Breaking down the differences between the 2019 Dodge Ram Heavy Duty 2500 and 3500. Which is right for you?
By Isaac Bouchard
I’d been blown away by how much I liked the new Ram 1500 when I had it last winter and I’d been equally impressed after spending a brief time behind the wheel of the new Heavy Duty 2500 & 3500 models this Spring. However, they’d been unladen, and there’s little reason to put up with the rougher ride, higher cost of entry or worse fuel economy of the bigger rigs unless they’re needed for tougher tasks. To test this, I hooked up my enclosed ATC Raven trailer to both a ¾ and 1-ton Ram. This trailer weighs a modest 6,000 loaded, but there are many other folk who have a similar quandary: We don’t necessarily need something that can tow 35,000-plus pounds, but we do want some extra bandwidth and realistically we might up driving our truck on a daily basis, a place where the half ton really shines.
Let’s start with the Big Daddy of ‘em all: A Ram 3500HD Limited dually with the most powerful civilian diesel you can get, the 400hp, 1,000lb-ft High Output Cummins. First off, you really can feel the extra grunt over the “normal” diesel’s 370hp/850lb-ft. Second, the last generation 3500HD dually was way too much the rough rider for a truck you’d use for more than towing massive loads. But Ram has made amazing progress not only making the Heavy Duties more capable, but also more comfortable as well. This 1-ton rides much like the last ¾-ton beastie, and that one rides much like ½-ton rigs, thanks to its coil-sprung rear. Especially when equipped with air suspension, which also allows one to lower and raise it to ease getting things into the bed of the truck or even to let it camel down to hook a trailer.
The interior of the Limited is stunning, with a sophistication of materials, colors and texture that is new to trucks. The only things missing are power adjust for tilt/telescope on the wheel and massage function as good as in an Ford heavies. Cab-wise, both Ram four doors are more than roomy enough for 4-5 people, and the 12in, vertical touchscreen interface puts those from Ford and GM to shame. For towing, there are cameras that not only can show what’s in the bed, or change angle to latch onto a trailer, but also ones built into the telescoping trailer mirrors and that can be panned to see down the side of it as you reverse and turn. The crème de la crème is the available Mopar accessory camera that can be placed in the bed to watch what your load is doing when it thinks you’re not around or put on the back of the trailer so you can see what is behind. It ties into the Uconnect system, making viewing it a snap. The steering of the 3500HD is accurate and direct; much of the credit goes to proper—if small looking—tires that are designed for this usage. I noticed this especially after towing the same load with the test 2500HD, whose off-road oriented tires introduced a level of vagueness that was at first disconcerting—but which one adapts to fairly quickly. Braking is linear and progressive, which is very helpful even when you have proper trailer brakes. Knowing the stability control tied the ATC into its algorithms is nice too; while I’ve never had a big tank-slapper moment while towing, it is comforting to know the Ram would try to help in such circumstances.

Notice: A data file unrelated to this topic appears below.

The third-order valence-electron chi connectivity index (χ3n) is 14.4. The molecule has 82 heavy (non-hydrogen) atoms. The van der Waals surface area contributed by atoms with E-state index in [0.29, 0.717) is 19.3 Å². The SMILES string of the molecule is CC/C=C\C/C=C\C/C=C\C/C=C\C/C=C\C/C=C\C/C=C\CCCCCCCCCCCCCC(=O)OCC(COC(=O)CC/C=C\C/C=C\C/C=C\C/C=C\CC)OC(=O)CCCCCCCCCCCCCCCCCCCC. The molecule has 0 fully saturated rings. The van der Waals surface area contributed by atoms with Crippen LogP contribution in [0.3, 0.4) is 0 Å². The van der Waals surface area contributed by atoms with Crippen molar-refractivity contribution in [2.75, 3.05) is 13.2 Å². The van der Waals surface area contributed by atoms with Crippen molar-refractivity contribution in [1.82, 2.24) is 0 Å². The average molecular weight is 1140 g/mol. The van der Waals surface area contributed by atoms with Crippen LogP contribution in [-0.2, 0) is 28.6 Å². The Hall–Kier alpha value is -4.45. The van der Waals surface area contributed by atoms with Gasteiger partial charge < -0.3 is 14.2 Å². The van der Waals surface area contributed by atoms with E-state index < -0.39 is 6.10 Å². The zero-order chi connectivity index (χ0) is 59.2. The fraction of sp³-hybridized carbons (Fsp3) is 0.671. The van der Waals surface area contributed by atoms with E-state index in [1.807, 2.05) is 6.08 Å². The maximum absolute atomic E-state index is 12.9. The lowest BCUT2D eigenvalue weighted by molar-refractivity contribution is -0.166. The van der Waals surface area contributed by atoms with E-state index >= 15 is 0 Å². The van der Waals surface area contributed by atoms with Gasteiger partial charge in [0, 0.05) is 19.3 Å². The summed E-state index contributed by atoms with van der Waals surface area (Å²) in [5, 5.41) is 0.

The Ram’s trip computer registered an average of 11mpg while towing at 5-10mph over the speed limit, which is what I’d experienced with the older 3500HD and about 1mpg better than my own (older) Chevy Duramax with the same load. A short highway run sans trailer showed 13-14mpg. In the final analysis, the dually is of course way too much rig for my needs, but all of its virtues—sumptuous cab, decent ride, stout brakes and excellent suppression of road and wind noise—seem to make it ideal for those who tow a large camper or similar load over vast distances. Six weeks later I was at it again, this time with a gasoline-engined 2500HD model. Heavily revised for the new generation, its 410hp scoots it around with alacrity when unburdened, sounding super sweet and sophisticated while doing so. It routinely returned 17mpg when running solo thanks to its Multi-Displacement System that shuts down cylinders to save fuel. It also saves $9,100 over the cost of the normal Cummins diesel and $11,795 for the HO (though it is worth noting that used diesels seem to retain 100% 0r more of the cost of the engine) and runs on cheaper fuel. It lacked the massive torque that allows diesels to accelerate to highway speeds so effortlessly, and even modest hills called for wide open throttle since it “only” has 429lb-ft to call upon. But the 2500HD showed 10-11mpg on the trip computer while burdened, almost the same as the diesel. Trimmed as a basic Tradesman, its cab was Spartan, but intriguingly Ram will let you spec the Power Wagon winch and suspension on this more modestly priced model, making it a perfect hunting rig. Since the 2500HD rides like a 1500 used to, it seems the sweet spot in the lineup for many of us, and the choice of gas or diesel broadens its appeal. In Colorado the turbocharged diesel makes more sense, but equipped either way, it moves the Ram to the front of the heavy duty brigade.
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